5. PRO status, as becoming a certified PRO will allow you to network and collaborate in an environment consisting entirely of screened professionals, including companies seeking the services of certified PROs only. (it is extremely important though that all previous strategies are put into use, and that all required information is gathered, before applying for inclusion into the Certified PRO Network).

If you are willing to give these strategies a try, please let me know and I will be glad to assist you personally.

Also, perhaps you would like to sign up for one of the free webinars on "Meeting clients at ProZ.com" offered on a weekly basis, http://www.proz.com/translator-training/format/webinar-presentations

For more information on ProZ.com winning strategies, please visit http://wiki.proz.com/wiki/index.php/ProZ.com_winning_strategies

Hope this helps icon_smile.gif

Kind regards,

Lucía


 

Paul Adie  Identity Verified
Germany
Spanish to English
+ ...
Refresh English skills. Dec 5, 2010

Dear Camilo,

I'm sorry to be so blunt, but I have to ask: are you really a native speaker of English? I ask because some sentences just sound strange, and the word 'neophyte' just glares at me. If you are a native speaker, I would spend some time brushing up on my written English. You have missed capital letters and other elements, which really are very important if you want to be taken seriously in this business as a 'trustworthy' translator. If you do not meet the high standards required, be prepared to accept low rates and bad working conditions.

I wish you all the best.

Happy translating!

Paul.


 

philgoddard
United States
Member (2009)
German to English
+ ...
I disagree with Paul. Dec 6, 2010

There's absolutely nothing wrong with your English, and that includes the word 'neophyte'! You're obviously a native speaker.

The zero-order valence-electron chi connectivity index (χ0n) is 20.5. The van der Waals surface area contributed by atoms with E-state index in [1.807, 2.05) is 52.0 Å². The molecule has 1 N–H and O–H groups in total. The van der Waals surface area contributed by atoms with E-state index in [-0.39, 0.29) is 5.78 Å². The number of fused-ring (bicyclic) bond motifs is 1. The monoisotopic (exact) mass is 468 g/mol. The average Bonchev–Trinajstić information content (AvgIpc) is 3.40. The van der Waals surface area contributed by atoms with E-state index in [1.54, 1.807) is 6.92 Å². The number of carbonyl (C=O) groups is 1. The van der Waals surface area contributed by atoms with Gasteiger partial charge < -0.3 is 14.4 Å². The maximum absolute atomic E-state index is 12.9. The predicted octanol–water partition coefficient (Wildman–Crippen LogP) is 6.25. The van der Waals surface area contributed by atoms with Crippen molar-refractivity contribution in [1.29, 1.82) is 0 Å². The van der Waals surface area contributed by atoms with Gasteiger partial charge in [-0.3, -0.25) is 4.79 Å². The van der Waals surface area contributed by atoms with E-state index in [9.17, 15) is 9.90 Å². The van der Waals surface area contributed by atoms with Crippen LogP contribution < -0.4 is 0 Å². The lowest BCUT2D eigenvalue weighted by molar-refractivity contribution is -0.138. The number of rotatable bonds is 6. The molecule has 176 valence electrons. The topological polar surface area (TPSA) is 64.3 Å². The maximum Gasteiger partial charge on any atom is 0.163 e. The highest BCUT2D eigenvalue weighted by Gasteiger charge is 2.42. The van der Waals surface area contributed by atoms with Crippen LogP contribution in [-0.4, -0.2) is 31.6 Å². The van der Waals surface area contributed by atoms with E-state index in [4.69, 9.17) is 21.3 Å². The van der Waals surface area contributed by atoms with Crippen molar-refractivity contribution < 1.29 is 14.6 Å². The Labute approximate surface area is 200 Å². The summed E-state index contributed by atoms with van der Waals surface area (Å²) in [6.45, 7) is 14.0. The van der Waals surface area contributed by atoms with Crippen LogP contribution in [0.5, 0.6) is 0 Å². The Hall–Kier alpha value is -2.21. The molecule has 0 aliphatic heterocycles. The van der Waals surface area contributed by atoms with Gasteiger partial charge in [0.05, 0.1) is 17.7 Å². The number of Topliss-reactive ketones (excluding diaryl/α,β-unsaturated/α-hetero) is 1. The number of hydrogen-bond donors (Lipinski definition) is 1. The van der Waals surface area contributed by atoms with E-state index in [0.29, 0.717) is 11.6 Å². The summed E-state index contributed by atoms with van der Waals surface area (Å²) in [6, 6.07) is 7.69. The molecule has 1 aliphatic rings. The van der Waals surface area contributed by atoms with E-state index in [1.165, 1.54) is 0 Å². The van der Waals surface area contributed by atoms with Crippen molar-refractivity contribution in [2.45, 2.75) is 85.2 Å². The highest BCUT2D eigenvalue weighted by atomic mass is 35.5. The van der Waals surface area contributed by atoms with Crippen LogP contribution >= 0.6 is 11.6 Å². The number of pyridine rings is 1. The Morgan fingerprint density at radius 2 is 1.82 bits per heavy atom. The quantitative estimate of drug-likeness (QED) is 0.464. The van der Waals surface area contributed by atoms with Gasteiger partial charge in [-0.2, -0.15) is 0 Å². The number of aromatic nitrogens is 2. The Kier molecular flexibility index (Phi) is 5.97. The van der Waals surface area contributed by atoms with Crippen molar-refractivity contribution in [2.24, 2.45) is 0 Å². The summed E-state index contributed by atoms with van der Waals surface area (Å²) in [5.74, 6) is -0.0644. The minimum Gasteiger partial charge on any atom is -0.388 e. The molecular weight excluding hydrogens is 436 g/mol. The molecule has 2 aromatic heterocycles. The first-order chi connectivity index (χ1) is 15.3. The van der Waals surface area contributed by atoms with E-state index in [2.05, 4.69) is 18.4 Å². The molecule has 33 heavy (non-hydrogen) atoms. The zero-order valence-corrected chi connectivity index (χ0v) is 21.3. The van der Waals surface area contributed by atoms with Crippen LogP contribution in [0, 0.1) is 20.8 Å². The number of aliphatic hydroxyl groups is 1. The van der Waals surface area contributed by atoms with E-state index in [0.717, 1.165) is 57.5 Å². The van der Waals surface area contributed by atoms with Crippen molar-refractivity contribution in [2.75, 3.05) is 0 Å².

Paul Adie  Identity Verified
Germany
Spanish to English
+ ...
Nothing wrong? Dec 6, 2010

Good morning everybody,

I merely asked, my question hasn't even been answered yet. However, I can't agree with Phil's comment 'there's absolutely nothing wrong with your English'. If I delivered a translation with errors such as those in the poster's message (including the word 'neophyte', when the much more natural 'beginner' would do), I doubt I would receive any subsequent work. The issues I have concern the lack of paragraphs, the misuse of capital letters and bad punctuation (NGO's), among other points. I don't like reading badly written English.

I wanted to state my opinion as I believe too many people on here are too soft. People who want to become translators need to know that it's difficult and that simply knowing two languages is not enough. I'm not here to be the bad guy, I'm just standing up for high quality and my profession.

And if my doubts were unwarranted, prove me wrong Camilo!

Happy translating!

Paul.


 
Post removed: This post was hidden by a moderator or staff member because it was not in line with site rule
Post removed: This post was hidden by a moderator or staff member because it was not in line with site rule

Emma Goldsmith  Identity Verified
Spain
Local time: 16:10
Member (2010)
Spanish to English
Managing personal data when you start as a translator Dec 6, 2010

Rule number one when you start out as a translator: do not disclose your client's confidential information.

I would not dream of uploading a sample translation onto my profile containing any sensitive data.


 

Parrot  Identity Verified
Spain
Local time: 16:10
Member
Spanish to English
+ ...
Bilingual? Dec 7, 2010

Welcome to the site, engima62. Just to be helpful, I think what Paul is referring to is what the Spanish call "jucio de corrección" and "juicio de ortografía". (They're generally more developed in the language in which you went to school.) But when one grows up bilingual - even as a native speaker of one or the other language, or both - interferences often occur. If you want to get into the field, you have to watch out for this kind of confusion and keep both your languages under control because that's where clients are going to hit you the most.